Technical Report Abstracts



Querying XML with Mixed and Redundant Storage

Alin Deutsch and Val Tannen

This paper examines some of the issues that arise in the process of XML publishing of mixed-storage proprietary data. We argue that such data will reside typically in RDBMS's and/or LDAP, etc, augmented with a set of native XML documents. An additional challenge is to take advantage of redundancy in the storage schema, such as mixed materialized views that are stored for the purpose of enhancing performance.

We argue that such systems need to take into consideration mappings in both directions between the proprietary schema and the published schema. Thus, reformulating queries on the (published) XML schema into executable queries on the stored data will require the effect of both composition-with-views (as in SilfRoute and XPERANTO) and rewriting-with-views (as in the Information Manifold and Agora).

Using any of the simple encodings of relational data as XML, the mappings between schemas and the materialized views can be expressed in XQery, just like the queries on the published schema. For query reformulation we give an algorithm that uses logical assertions to capture formally the semantics of a large part of XQuery. We also give a completeness theorem for our reformulation algorithm. The algorithm was implemented in an XML query rewriting system and we present a suite of experiments that validate this technique.


Report on Verification of the MoBIES Vehicle-Vehicle Automotive OEP Problem

Franjo Ivancic

The DARPA MoBIES Automotive Vehicle-Vehicle Open Experimental Platform [14] defines a longitudinal controller for the leader car of a platoon moving in an Intelligent Vehicle Highway System (IVHS) autonomously. The challenge is to verify that cars using this longitudinal controller provide a safe (that is, collision-free) ride. This report presents the process of verifying this particular controller using our CHARON [2] toolkit. In particular, it involves modeling and simulation of the system in CHARON, and verifying the controller using our predicate abstraction technique for hybrid systems [3].


Validating Constraints in XML

Yi Chen, Susan B. Davidson and Yifeng Zheng


Constraint Preserving XML Storage in Relations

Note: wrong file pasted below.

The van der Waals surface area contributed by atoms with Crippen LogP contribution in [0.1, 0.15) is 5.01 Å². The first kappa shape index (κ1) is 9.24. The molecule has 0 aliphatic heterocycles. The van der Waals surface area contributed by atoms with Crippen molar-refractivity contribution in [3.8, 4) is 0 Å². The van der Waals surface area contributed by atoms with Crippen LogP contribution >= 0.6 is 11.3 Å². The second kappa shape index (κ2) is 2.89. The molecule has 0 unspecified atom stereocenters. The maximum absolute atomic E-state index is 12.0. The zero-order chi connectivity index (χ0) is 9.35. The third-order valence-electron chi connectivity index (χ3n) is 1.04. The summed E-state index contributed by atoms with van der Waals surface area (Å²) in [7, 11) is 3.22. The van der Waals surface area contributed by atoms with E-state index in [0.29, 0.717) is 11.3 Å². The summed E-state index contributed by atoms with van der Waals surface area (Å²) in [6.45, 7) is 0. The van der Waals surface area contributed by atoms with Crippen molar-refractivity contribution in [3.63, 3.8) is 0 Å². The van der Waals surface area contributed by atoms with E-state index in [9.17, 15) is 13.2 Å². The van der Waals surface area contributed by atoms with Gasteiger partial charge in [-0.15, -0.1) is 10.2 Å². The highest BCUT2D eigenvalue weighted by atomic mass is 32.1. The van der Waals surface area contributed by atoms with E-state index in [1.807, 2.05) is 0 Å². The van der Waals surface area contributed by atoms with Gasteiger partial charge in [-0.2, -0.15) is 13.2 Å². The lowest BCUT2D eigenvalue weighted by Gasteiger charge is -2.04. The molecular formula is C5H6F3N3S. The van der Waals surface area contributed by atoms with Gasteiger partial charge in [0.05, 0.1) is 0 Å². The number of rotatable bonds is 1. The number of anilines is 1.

Yi Chen, Susan B. Davidson and Yifeng Zheng


What Are Real DTDs Like

Byron Choi

DTDs have proved important in a variety of areas: transformations between XML and databases, XML storage,XML publishing, consistency analysis of XML specifications, typechecking, and optimization of XML queries. Much of this work depends on certain assumptions about DTDs, e.g., the absence of recursion and nondeterminism. With this comes the need to justify these assumptions against DTDs in the real world. This paper surveys a number of DTDs collected from the Web, and provides statistics with respect to a variety of criteria commonly discussed in XML research.


Cue Integration using Affine Arithmetic and Gaussians

Siome Goldenstein, Christian Vogler and Dimitris Metaxas

In this paper we describe how the connections between affine forms, zonotopes, and Gaussian distributions help us devise an automated cue integration technique for tracking deformable models. This integration technique is based on the confidence estimates of each cue.

We use affine forms to bound these confidences. Affine forms represent bounded intervals, with a well-defined set of arithmetic operations. They are constructed from the sum of several independent components. An n-dimensional affine form describes a complex convex polytope, called a zonotope. Because these components lie in bounded intervals, Lindeberg's theorem, a modified version of the central limit theorem, can be used to justify a Gaussian approximation of the affine form.

We present a new expectation-based algorithm to find the best Gaussian approximation of an affine form. Both the new and the previous algorithm run in O(n^2m) time, where n is the dimenstion of the affine form, and m is the number of independent components. The constants in the running time of new algorithm, however, are much smaller, and as a result it runs 40 times faster than the previous one for equal inputs.

We show that using the Berry-Esseen theorem it is possible to calculate an upper bound for the error in the Gaussian approximation. Using affine forms and the conversion algorithm, we create a method for automatically integrating cues in the tracking process of a deformable model. The tracking process is described as a dynamical system, in which we model the force contribution of each cue as an affine form. We integrate their Gaussian approximations using a Kalman filter as a maximum likelihood estimator. This method not only provides an integrated result that is dependent on the quality of each one of the cues, but also provides a measure of confidence in the final result. We evaluate our new estimation algorithm in experiments, and we demonstrate our deformable model-based face tracking system as an application of the algorithm.


Safety and Performance in an Open Packet Monitoring Architecture

K.G. Anagnostakis, S. Ioannidis, S. Miltchev, J. Ioannidis, M. Greenwald, J.M. Smith